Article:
explain about voltage, current and resistance.

tell about all the three terms in detail and distinguish between their properties.

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  • Voltage or potential difference between two points is defined as the energy required to move the charge from one point to the other. Current is the rate of charge per unit time. Resistance is the obstruction offered by the conductor to the flow of current. Resistance depends on the length, area of cross section and material of the conductor.

  • voltage : voltage or potential difference is the energy required to move a  charge between two points in an electric field expressed in volts. current : the rate of flow of charge or charge per unit time or movement of charged particles(electrons) constitute current(i) expressed in ampere. resistance : opposition offered by a material for current flow through it is callled resistance(r) expressed in ohms.

  • Voltage, also called electromotive force, is a quantitative expression of the potential difference in charge between two points in an electrical field. The greater the voltage, the greater the flow of electrical current (that is, the quantity of charge carriers that pass a fixed point per unit of time) through a conducting or semiconducting medium for a given resistance to the flow. Current is the time rate of flow of electric charge, in the direction that a positive moving charge would take and having magnitude equal to the quantity of charge per unit time: measured in amperes. Resistance is the property of a conductor by virtue of which the passage of current is opposed, causing electric energy to be transformed into heat: equal to the voltage across the conductor divided by the current flowing in the conductor: usually measured in ohms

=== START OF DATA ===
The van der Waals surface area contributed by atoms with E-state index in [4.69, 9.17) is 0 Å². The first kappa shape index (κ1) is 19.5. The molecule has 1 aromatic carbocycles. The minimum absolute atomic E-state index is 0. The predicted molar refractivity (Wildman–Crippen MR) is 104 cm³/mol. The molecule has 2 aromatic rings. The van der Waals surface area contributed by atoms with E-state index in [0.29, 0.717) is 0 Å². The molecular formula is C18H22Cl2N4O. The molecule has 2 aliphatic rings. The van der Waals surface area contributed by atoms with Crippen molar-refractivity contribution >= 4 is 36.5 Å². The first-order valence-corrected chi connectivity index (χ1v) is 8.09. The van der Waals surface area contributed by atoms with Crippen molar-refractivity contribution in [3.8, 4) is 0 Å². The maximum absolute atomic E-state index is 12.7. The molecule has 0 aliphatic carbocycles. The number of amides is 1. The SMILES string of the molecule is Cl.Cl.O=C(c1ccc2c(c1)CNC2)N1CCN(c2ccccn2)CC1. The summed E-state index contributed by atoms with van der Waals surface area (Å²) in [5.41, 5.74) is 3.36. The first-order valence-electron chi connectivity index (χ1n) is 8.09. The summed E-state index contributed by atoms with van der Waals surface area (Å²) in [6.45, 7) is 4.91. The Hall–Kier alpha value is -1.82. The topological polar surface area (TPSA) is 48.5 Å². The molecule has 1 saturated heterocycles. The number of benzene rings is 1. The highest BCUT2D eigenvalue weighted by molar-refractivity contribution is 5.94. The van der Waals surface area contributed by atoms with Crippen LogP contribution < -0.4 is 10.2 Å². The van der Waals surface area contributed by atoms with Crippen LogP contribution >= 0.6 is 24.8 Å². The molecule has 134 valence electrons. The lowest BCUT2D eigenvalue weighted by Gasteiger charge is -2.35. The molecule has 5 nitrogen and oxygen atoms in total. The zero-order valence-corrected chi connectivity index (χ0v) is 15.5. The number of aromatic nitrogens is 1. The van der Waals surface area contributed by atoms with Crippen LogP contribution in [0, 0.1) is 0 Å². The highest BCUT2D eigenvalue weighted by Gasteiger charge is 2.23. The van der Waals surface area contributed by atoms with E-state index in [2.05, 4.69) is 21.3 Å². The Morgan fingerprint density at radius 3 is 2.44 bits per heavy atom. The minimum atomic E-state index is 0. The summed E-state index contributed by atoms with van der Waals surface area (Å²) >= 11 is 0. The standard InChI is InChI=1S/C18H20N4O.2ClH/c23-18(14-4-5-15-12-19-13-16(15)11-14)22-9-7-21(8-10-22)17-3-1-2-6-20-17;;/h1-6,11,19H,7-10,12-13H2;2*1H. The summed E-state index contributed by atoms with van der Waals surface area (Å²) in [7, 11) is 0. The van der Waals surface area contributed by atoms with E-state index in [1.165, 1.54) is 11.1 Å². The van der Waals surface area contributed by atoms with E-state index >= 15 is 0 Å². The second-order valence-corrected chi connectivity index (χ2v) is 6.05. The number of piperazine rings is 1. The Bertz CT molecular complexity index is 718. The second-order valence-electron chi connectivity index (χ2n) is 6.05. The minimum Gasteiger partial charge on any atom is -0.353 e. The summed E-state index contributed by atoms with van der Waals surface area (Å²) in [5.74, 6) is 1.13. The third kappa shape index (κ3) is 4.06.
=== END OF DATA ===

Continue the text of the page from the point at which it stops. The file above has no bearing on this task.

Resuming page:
• Voltage, ( V ) is the potential energy of an electrical supply stored in the form of an electrical charge. Voltage can be thought of as the force that pushes electrons through a conductor and the greater the voltage the greater is its ability to “push” the electrons through a given circuit.
    Electrical Current, ( I ) is the movement or flow of electrical charge and is measured in Amperes, symbol i, for intensity). It is the continuous and uniform flow (called a drift) of electrons (the negative particles of an atom) around a circuit that are being “pushed” by the voltage source.
    Resistance, ( R ) is the capacity of a material to resist or prevent the flow of current or, more specifically, the flow of electric charge within a circuit. The circuit element which does this perfectly is called the “Resistor”.

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